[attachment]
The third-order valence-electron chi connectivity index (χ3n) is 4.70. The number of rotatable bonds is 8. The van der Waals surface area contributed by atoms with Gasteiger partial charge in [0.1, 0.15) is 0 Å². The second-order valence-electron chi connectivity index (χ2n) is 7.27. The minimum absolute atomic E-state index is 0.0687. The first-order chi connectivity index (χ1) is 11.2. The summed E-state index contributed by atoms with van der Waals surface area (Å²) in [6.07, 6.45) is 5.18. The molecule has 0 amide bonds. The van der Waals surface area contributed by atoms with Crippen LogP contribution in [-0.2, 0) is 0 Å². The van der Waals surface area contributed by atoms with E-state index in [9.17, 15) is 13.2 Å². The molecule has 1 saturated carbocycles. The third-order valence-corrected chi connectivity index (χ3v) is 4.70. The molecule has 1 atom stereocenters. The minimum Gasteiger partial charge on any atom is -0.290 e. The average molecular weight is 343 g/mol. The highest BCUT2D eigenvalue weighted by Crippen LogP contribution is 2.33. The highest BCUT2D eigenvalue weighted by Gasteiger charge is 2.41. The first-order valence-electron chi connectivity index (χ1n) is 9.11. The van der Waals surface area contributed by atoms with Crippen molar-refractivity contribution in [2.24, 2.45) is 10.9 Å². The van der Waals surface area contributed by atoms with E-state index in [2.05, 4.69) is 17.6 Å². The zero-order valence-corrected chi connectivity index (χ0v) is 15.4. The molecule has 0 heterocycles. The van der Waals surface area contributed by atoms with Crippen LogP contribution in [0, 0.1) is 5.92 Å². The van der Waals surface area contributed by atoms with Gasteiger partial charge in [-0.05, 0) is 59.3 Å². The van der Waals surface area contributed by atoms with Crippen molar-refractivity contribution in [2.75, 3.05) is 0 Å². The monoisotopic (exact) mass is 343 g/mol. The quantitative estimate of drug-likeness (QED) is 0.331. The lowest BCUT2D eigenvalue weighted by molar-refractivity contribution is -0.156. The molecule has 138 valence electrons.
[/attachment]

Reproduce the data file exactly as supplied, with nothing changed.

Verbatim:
The third-order valence-electron chi connectivity index (χ3n) is 4.70. The number of rotatable bonds is 8. The van der Waals surface area contributed by atoms with Gasteiger partial charge in [0.1, 0.15) is 0 Å². The second-order valence-electron chi connectivity index (χ2n) is 7.27. The minimum absolute atomic E-state index is 0.0687. The first-order chi connectivity index (χ1) is 11.2. The summed E-state index contributed by atoms with van der Waals surface area (Å²) in [6.07, 6.45) is 5.18. The molecule has 0 amide bonds. The van der Waals surface area contributed by atoms with Crippen LogP contribution in [-0.2, 0) is 0 Å². The van der Waals surface area contributed by atoms with E-state index in [9.17, 15) is 13.2 Å². The molecule has 1 saturated carbocycles. The third-order valence-corrected chi connectivity index (χ3v) is 4.70. The molecule has 1 atom stereocenters. The minimum Gasteiger partial charge on any atom is -0.290 e. The average molecular weight is 343 g/mol. The highest BCUT2D eigenvalue weighted by Crippen LogP contribution is 2.33. The highest BCUT2D eigenvalue weighted by Gasteiger charge is 2.41. The first-order valence-electron chi connectivity index (χ1n) is 9.11. The van der Waals surface area contributed by atoms with Crippen molar-refractivity contribution in [2.24, 2.45) is 10.9 Å². The van der Waals surface area contributed by atoms with E-state index in [2.05, 4.69) is 17.6 Å². The zero-order valence-corrected chi connectivity index (χ0v) is 15.4. The molecule has 0 heterocycles. The van der Waals surface area contributed by atoms with Crippen LogP contribution in [0, 0.1) is 5.92 Å². The van der Waals surface area contributed by atoms with Gasteiger partial charge in [-0.05, 0) is 59.3 Å². The van der Waals surface area contributed by atoms with Crippen molar-refractivity contribution in [2.75, 3.05) is 0 Å². The monoisotopic (exact) mass is 343 g/mol. The quantitative estimate of drug-likeness (QED) is 0.331. The lowest BCUT2D eigenvalue weighted by molar-refractivity contribution is -0.156. The molecule has 138 valence electrons.